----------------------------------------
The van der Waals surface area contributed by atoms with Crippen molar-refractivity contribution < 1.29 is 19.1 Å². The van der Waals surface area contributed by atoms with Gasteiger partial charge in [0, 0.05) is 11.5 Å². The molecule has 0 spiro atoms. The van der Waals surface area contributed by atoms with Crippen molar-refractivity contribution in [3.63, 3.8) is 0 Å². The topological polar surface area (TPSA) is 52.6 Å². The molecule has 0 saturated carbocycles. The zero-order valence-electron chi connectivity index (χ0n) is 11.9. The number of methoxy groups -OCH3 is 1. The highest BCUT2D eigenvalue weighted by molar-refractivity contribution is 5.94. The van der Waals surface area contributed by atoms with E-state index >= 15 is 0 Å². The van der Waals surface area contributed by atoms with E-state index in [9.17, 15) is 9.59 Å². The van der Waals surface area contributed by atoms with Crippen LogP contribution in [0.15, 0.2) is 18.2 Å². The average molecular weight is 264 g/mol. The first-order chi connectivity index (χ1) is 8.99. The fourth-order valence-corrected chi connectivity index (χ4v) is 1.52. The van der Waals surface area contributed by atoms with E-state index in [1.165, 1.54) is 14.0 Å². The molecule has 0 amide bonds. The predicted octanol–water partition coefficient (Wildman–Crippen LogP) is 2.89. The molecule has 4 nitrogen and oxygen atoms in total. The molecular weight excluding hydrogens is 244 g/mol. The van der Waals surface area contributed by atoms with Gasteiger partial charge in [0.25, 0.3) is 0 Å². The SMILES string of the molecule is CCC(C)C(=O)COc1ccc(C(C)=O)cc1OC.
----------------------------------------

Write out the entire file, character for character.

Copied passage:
The van der Waals surface area contributed by atoms with Crippen molar-refractivity contribution < 1.29 is 19.1 Å². The van der Waals surface area contributed by atoms with Gasteiger partial charge in [0, 0.05) is 11.5 Å². The molecule has 0 spiro atoms. The van der Waals surface area contributed by atoms with Crippen molar-refractivity contribution in [3.63, 3.8) is 0 Å². The topological polar surface area (TPSA) is 52.6 Å². The molecule has 0 saturated carbocycles. The zero-order valence-electron chi connectivity index (χ0n) is 11.9. The number of methoxy groups -OCH3 is 1. The highest BCUT2D eigenvalue weighted by molar-refractivity contribution is 5.94. The van der Waals surface area contributed by atoms with E-state index >= 15 is 0 Å². The van der Waals surface area contributed by atoms with E-state index in [9.17, 15) is 9.59 Å². The van der Waals surface area contributed by atoms with Crippen LogP contribution in [0.15, 0.2) is 18.2 Å². The average molecular weight is 264 g/mol. The first-order chi connectivity index (χ1) is 8.99. The fourth-order valence-corrected chi connectivity index (χ4v) is 1.52. The van der Waals surface area contributed by atoms with E-state index in [1.165, 1.54) is 14.0 Å². The molecule has 0 amide bonds. The predicted octanol–water partition coefficient (Wildman–Crippen LogP) is 2.89. The molecule has 4 nitrogen and oxygen atoms in total. The molecular weight excluding hydrogens is 244 g/mol. The van der Waals surface area contributed by atoms with Gasteiger partial charge in [0.25, 0.3) is 0 Å². The SMILES string of the molecule is CCC(C)C(=O)COc1ccc(C(C)=O)cc1OC.